After more than seven hours of negotiations, the NHL and NHLPA ended a lengthy day back at the Collective Bargaining Agreement table with plans to meet again Wednesday, the NHLPA announced.

Neither side was available after the marathon session the first formal negotiations since October 18 which stretched late into Election Night on Tuesday evening, although the league did issue the following statement from deputy commissioner Bill Daly:

“Collective bargaining negotiations between the National Hockey League and representatives of the National Hockey League’s Players Association recessed tonight at 10:15 p.m. With meetings scheduled to resume Wednesday, the League will not characterize the substance or detail of the discussions until their conclusion.”

The two sides met at an undisclosed location in Manhattan, a league request the union honored to keep the site private to avoid interference and media exposure.

NHLPA executive director Donald Fehr met with reporters before the negotiations began, but declined to offer any prediction on the direction of talks.

“The players’ view has always been to keep negotiating until we find a way to get an agreement and you sort of stay at it day by day, so it’s very good to be getting back to the table,” Fehr said. “And we hope that this time it produces more progress than we’ve seen in the past, and that we can find a way to make an agreement and to get the game back on the ice as soon as possible.”

Fehr said he hoped the two sides continue to meet as long as it takes to broker a new deal. The lockout has now stretched into its seventh week — Tuesday marked the 52nd day — and has resulted in the cancellation of all regular-season games through Nov. 30, as well as the annual Winter Classic.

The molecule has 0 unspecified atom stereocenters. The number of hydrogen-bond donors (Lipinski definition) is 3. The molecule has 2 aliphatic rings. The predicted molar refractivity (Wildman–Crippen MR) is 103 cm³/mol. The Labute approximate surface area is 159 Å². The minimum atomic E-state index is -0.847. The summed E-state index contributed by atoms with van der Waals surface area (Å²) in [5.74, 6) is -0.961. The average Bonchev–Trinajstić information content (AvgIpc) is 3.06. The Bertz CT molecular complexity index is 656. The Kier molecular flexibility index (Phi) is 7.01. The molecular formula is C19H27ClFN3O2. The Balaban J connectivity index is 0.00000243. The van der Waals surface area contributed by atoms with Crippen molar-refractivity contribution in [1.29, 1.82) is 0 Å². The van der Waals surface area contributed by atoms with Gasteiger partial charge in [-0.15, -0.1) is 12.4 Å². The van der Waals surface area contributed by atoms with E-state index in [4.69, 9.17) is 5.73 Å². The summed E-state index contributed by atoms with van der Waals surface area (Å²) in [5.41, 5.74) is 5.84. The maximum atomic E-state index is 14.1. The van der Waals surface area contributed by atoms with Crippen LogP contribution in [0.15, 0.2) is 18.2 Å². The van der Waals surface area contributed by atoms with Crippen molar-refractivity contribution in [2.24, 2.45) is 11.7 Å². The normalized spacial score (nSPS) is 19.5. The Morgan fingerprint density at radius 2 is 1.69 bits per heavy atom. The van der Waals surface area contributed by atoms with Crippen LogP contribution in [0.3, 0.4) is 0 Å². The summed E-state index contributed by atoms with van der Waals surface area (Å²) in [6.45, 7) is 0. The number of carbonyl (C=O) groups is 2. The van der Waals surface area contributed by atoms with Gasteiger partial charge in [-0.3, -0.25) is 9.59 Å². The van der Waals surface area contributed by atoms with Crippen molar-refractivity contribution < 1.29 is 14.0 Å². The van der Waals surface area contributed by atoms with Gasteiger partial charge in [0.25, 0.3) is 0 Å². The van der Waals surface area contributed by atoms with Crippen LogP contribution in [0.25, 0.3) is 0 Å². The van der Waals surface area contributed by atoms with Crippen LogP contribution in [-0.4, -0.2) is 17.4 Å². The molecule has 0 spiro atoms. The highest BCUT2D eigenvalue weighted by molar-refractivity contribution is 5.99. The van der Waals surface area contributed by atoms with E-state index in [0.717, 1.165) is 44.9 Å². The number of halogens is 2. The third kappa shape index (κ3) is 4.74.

“We’re hopeful that we’ll start bargaining and we’ll continue bargaining until we find a way to make a deal,” Fehr said.

Prior to Tuesday’s lengthy session, the last substantive discussion between the two sides was over the weekend, when NHLPA special counsel Steve Fehr and Daly met one on one at a secret, neutral site on Saturday.

No formal proposals were traded but the two groups’ No. 2 men discussed a variety of issues in a marathon meeting that both Fehr and Daly characterized as productive.

An integral part of the discussion between the two parties was the league’s willingness to bend on their “make-whole” provision. Although the league originally intended to honor existing player contracts by using a deferred payment program that ultimately would require players to shoulder the economic burden down the road, they are now willing to modify their stance, a source told’s Pierre LeBrun this past weekend.

An agreement on that element of the deal would be significant, but would not necessarily be the end-all to forging a new collective bargaining agreement.

“It doesn’t end the matter,” said Fehr, who said he would reserve judgment until he is formally presented with the league’s stance on the issue. “There are still other things that are important, but it certainly would matter in and of itself.”

Although the location for Tuesday’s meeting remained a secret, the bargaining session included a larger group. Commissioner Gary Bettman and Donald Fehr attended, as well as both sides’ legal teams. Several players joined the meeting as well.

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